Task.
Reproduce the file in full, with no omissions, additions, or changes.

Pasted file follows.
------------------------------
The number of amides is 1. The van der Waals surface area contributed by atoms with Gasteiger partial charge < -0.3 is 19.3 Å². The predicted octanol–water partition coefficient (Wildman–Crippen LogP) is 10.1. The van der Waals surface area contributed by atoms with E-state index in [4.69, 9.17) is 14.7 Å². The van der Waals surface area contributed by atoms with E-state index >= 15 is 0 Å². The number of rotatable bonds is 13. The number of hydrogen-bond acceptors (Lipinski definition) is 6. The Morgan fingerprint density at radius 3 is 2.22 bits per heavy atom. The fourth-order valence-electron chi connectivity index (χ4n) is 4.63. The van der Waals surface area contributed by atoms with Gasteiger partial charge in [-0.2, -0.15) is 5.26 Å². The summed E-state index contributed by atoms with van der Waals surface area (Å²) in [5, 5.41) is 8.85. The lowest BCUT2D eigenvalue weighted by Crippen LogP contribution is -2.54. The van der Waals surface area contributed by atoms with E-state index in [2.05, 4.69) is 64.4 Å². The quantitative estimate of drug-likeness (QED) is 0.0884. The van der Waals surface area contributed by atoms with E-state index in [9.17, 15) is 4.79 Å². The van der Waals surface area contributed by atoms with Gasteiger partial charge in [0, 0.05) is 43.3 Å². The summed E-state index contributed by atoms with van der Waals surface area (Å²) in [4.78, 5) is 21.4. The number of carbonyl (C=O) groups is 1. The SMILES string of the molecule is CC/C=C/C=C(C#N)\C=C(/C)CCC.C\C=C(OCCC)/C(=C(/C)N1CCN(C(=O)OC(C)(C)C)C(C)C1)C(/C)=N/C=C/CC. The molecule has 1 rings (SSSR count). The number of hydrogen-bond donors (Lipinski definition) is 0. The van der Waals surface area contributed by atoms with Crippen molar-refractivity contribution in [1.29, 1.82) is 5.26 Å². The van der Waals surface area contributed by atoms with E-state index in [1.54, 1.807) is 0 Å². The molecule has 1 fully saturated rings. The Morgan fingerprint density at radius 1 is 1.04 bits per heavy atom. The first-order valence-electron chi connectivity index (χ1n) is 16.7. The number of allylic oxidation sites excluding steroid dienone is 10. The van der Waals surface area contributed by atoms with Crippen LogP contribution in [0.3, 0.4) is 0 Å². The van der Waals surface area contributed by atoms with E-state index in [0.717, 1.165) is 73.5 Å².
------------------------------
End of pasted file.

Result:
The number of amides is 1. The van der Waals surface area contributed by atoms with Gasteiger partial charge < -0.3 is 19.3 Å². The predicted octanol–water partition coefficient (Wildman–Crippen LogP) is 10.1. The van der Waals surface area contributed by atoms with E-state index in [4.69, 9.17) is 14.7 Å². The van der Waals surface area contributed by atoms with E-state index >= 15 is 0 Å². The number of rotatable bonds is 13. The number of hydrogen-bond acceptors (Lipinski definition) is 6. The Morgan fingerprint density at radius 3 is 2.22 bits per heavy atom. The fourth-order valence-electron chi connectivity index (χ4n) is 4.63. The van der Waals surface area contributed by atoms with Gasteiger partial charge in [-0.2, -0.15) is 5.26 Å². The summed E-state index contributed by atoms with van der Waals surface area (Å²) in [5, 5.41) is 8.85. The lowest BCUT2D eigenvalue weighted by Crippen LogP contribution is -2.54. The van der Waals surface area contributed by atoms with E-state index in [2.05, 4.69) is 64.4 Å². The quantitative estimate of drug-likeness (QED) is 0.0884. The van der Waals surface area contributed by atoms with E-state index in [9.17, 15) is 4.79 Å². The van der Waals surface area contributed by atoms with Gasteiger partial charge in [0, 0.05) is 43.3 Å². The summed E-state index contributed by atoms with van der Waals surface area (Å²) in [4.78, 5) is 21.4. The number of carbonyl (C=O) groups is 1. The SMILES string of the molecule is CC/C=C/C=C(C#N)\C=C(/C)CCC.C\C=C(OCCC)/C(=C(/C)N1CCN(C(=O)OC(C)(C)C)C(C)C1)C(/C)=N/C=C/CC. The molecule has 1 rings (SSSR count). The number of hydrogen-bond donors (Lipinski definition) is 0. The van der Waals surface area contributed by atoms with Crippen molar-refractivity contribution in [1.29, 1.82) is 5.26 Å². The van der Waals surface area contributed by atoms with E-state index in [1.54, 1.807) is 0 Å². The molecule has 1 fully saturated rings. The Morgan fingerprint density at radius 1 is 1.04 bits per heavy atom. The first-order valence-electron chi connectivity index (χ1n) is 16.7. The number of allylic oxidation sites excluding steroid dienone is 10. The van der Waals surface area contributed by atoms with Crippen LogP contribution in [0.3, 0.4) is 0 Å². The van der Waals surface area contributed by atoms with E-state index in [0.717, 1.165) is 73.5 Å².